Convicts that were leased to plantations experienced much of the same conditions they were subjected to during enslavement. “The prisoners ate and slept on the bare ground, without blankets or mattresses, and often without clothes.” They were forced to live in their own filth, bloodied floors and vermin infested quarters. Punishments were usually carried out with lashings, however, they were subjected to “natural punishments” such as exhaustion, pneumonia, heatstroke, dysentery, malaria and frostbite. Convicts were more vulnerable than free workers, and paid a greater price.
III. Prison system affects poverty ● America 's prison system is increasing the poverty in The United states. According to “Out of prison and out of work: Jobs out of reach for former inmates” an article by published by CNN, written by Tanzina Vega the united states has 5 percent of the world 's population but 25 percent of its prison population. A large part of this is due to unemployment. As can be seen in an article published by VICE named “Why Is Getting a Job After Prison Still Such a Nightmare for Ex-Cons?”.
Prison reform has been an ongoing topic in the history of America, and has gone through many changes in America's past. Mixed feelings have been persevered on the status of implementing these prison reform programs, with little getting done, and whether it is the right thing to do to help those who have committed a crime. Many criminal justice experts have viewed imprisonment as a way to improve oneself and maintain that people in prison come out changed for the better (encyclopedia.com, 2007). In the colonial days, American prisons were utilized to brutally punish individuals, creating a gruesome experience for the prisoners in an attempt to make them rectify their behavior and fear a return to prison (encyclopedia.com, 2007). This practice may have worked 200 years ago, but as the world has grown more complex, time has proven that fear alone does not prevent recidivism.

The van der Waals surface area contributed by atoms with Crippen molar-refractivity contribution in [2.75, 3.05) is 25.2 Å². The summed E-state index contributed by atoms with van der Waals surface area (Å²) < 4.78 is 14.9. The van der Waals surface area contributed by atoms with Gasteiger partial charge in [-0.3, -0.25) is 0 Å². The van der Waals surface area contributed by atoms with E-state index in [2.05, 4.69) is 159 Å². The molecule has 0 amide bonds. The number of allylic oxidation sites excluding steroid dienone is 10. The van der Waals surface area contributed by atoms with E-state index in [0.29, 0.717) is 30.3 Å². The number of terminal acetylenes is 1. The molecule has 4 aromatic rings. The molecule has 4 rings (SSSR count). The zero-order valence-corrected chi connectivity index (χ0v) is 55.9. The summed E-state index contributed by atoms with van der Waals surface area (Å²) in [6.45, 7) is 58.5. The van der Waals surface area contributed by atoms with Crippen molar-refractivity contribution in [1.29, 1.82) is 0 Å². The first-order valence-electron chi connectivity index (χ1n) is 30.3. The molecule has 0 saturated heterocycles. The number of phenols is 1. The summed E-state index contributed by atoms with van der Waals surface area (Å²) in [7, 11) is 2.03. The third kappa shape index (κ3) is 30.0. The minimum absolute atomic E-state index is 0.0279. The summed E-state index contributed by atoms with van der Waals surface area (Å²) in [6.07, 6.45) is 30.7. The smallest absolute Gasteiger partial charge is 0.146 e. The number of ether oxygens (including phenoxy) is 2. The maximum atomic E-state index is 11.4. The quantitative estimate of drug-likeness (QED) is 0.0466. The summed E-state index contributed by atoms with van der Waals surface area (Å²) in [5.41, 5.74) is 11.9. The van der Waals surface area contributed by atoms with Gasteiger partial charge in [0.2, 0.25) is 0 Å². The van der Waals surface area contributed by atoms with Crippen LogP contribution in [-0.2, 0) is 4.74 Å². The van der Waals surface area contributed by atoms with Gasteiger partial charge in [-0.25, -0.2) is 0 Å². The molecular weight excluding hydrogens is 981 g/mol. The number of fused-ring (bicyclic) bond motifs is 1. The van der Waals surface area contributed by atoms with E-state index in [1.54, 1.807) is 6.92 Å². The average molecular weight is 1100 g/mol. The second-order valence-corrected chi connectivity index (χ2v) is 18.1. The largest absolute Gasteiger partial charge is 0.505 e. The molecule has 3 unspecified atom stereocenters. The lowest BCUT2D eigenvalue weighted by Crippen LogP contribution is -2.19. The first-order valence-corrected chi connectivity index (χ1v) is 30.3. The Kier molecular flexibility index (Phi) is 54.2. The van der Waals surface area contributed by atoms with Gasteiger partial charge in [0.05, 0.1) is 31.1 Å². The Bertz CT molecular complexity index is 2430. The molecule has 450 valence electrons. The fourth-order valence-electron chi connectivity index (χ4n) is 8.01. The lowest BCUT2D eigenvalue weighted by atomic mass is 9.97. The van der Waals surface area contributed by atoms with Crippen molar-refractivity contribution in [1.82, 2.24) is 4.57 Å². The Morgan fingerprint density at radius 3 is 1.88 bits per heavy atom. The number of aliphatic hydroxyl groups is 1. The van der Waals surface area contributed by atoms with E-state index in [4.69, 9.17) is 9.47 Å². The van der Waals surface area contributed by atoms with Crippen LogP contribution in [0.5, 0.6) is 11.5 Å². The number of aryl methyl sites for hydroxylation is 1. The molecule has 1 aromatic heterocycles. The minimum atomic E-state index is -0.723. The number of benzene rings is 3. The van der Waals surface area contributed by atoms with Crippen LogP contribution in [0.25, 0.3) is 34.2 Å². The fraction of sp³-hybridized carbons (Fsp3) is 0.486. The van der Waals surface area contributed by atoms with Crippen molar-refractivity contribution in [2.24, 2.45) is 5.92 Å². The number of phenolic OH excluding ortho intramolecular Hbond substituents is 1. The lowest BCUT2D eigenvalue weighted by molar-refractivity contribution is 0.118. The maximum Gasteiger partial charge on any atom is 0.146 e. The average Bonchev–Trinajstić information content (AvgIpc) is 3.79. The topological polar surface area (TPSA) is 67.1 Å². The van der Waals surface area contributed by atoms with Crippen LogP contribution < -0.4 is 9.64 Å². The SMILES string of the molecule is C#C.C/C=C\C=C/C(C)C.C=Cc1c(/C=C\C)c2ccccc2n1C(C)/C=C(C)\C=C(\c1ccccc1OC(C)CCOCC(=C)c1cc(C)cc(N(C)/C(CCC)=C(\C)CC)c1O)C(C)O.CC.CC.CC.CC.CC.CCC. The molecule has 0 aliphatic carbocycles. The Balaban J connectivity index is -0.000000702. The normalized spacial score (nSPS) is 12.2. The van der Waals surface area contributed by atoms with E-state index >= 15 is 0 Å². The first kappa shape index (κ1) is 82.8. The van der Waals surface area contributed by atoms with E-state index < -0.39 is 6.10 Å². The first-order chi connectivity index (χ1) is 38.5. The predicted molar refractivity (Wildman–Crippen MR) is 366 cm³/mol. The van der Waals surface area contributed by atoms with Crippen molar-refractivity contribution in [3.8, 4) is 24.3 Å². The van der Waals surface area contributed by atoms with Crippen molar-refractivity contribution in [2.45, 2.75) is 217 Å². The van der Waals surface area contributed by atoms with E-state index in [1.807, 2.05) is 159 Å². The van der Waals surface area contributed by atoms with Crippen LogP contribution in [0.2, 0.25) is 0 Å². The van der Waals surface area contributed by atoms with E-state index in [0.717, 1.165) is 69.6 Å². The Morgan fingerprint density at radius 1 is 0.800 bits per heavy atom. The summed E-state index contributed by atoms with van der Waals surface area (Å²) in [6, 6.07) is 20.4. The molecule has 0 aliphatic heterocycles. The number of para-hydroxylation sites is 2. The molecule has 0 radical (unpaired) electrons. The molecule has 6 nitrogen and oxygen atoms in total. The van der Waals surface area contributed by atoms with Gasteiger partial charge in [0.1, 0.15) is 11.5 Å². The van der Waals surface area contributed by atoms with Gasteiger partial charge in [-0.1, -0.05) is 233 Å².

As learned from Ta Nehisi, in the 1970s African Americans started to fill cells more than their counter parts, simultaneously he tells us “rehabilitation was largely abandoned in favor of retribution- the idea that prison should not reform convicts but punish
Those who find themselves sentenced to time in a penitentiary, jail, or prison are at risk of either being broken or strengthened by the time they spend behind bars. There is a great debate of whether or not the prison system in the United States is positive or negative. The following will briefly highlight the positives, negatives, and possible alternatives for our nation's prison system. First, there is a long list of negatives that the prison system in America brings. The prison system is filled with crime, hate, and negativity almost as much as the free world is.